Remembering Fr. John D. Mace, S.J.

Fr. John D. Mace, S.J. died on the morning of 21 February at St Camillus Jesuit Community in Wisconsin, USA. He was 83 years old. Fr. Mace had devoted nearly half of his life as a missionary in Asia, which roots back to his early years as a Jesuit scholastic.

Born on 1 May 1937 in Omaha, Nebraska in the United States, he entered the Society of Jesus on 17 August 1955 at Oshkosh, Wisconsin, and was ordained on 27 June 1968 in Seoul, South Korea. He was first missioned to Asia as a Regent in South Korea, which at the time was a mission of the Wisconsin Jesuit Province. Fr. Mace taught philosophy and English at Daegun Regional Seminary in Kwangju from 1962 to 1965. He later served as Novice Master of the Korean Jesuits from 1973 to 1982, and then Rector of the Sogang University Jesuit Community. In 1983, he became the fifth president of Sogang University. He spent most of his ordained life in Korea teaching theology at Sogang.

Fr. Mace returned to the United States in 1985 to serve his home Province of Wisconsin as a teacher at the Jesuit Novitiate, US Assistancy Secretary for Formation, and then as Socius to the Wisconsin Provincial.

In 1996 he was again missioned to Asia, this time to the Philippines to serve the then Jesuit Conference of East Asia and Oceania as Rector of the Arrupe International Residence in Manila, a role he would serve in for 10 years.

His next assignment brought him to Timor-Leste as Regional Superior of the Jesuits in Timor from 2007 to 2011. His last assignment before returning to the United States was as Secretary to the Delegate of the Korean Provincial to the Jesuit mission in Cambodia from 2011 to 2016.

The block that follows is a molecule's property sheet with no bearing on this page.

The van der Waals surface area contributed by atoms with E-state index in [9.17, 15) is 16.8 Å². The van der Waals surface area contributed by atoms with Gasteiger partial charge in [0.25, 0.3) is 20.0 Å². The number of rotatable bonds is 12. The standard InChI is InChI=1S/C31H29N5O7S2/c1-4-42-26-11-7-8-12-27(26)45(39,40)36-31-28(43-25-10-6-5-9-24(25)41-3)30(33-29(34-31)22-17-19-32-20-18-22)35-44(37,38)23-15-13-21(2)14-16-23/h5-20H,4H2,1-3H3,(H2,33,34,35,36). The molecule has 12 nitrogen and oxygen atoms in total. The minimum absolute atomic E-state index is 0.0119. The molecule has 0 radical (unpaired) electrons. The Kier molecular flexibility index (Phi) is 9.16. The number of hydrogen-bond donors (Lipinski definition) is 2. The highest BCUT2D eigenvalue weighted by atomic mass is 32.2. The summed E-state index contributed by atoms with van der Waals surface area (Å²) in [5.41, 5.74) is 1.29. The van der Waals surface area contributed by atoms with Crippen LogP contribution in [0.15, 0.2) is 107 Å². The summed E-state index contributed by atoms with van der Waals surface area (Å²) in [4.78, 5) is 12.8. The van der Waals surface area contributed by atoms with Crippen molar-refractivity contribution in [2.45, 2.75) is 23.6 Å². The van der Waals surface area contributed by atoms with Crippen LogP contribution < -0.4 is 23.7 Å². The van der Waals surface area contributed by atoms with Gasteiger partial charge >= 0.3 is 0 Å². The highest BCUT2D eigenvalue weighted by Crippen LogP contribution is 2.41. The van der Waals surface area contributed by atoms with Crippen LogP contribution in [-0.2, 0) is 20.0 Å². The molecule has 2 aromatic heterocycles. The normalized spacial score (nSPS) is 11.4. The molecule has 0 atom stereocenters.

JCAP Major Superiors Assembly in Singapore, 2011. Fr. John Mace, S.J. is at the rear, second from left. They are joined by Father General Adolfo Nicolás, S.J.

Fr. Norris Seenivasan, S.J. of the Malaysia-Singapore Jesuit Region was a scholastic in Arrupe International Residence (AIR) when Fr. Mace was Rector. He remembers him as “very much committed” to the work of forming the men under his care. During the celebration of the 25th anniversary of AIR in 2015, Fr. Seenivasan wrote: “He was always available for us. He was detailed and systematically looked into many areas of formation in the house. He cared for each scholastic at AIR. I believe that it was due to his hard work that AIR grew into a huge community. He was able to attract scholastics from all over the world.”

Jesuit Conference of Asia Pacific President Fr. Tony Moreno, S.J., in his memo to the conference, said of Fr. Mace: “John loved the Society immensely. He had a strong sense of universal mission. Even when the Wisconsin Province ‘pulled out’ of Korea, he was one of the few from his province who remained in the country. He was an attentive listener. He accompanied the young Jesuits in Arrupe International Residence with much care, and closely looked into various aspects of formation.”

Well into the last decade of his life, Fr. Mace returned to his birthplace of Omaha. He served as pastoral minister at Creighton University, and then later at St. Camillus Jesuit Community in Wauwatosa, Wisconsin, where he was grateful for the healthcare provided to him. He also appreciated the financial support of lay companions throughout his many years as a Jesuit, remembering, in particular, his time as a missionary in Korea. In an article from the Jesuits Midwest, Fr. Mace said: “Without the support of our benefactors, I would have been unable to do the important works asked of the Society in South Korea. To my friends and those who have supported our work in Korea, I say, ‘Kamsahamida(감사합니다)—thank you!’”

Fr. Mace took his last breath at 5:45 am, on the First Sunday of Lent. According to Fr. George Winzenburg, S.J., Jesuits prayed by his side in the days before he passed. Fr. Mace chose to donate his body to the Medical College of Wisconsin.


The original article is from the Jesuit Conference of Asia Pacific(JCAP) website

Share on facebook
Share on twitter
Share on linkedin
Share on pinterest
Share on telegram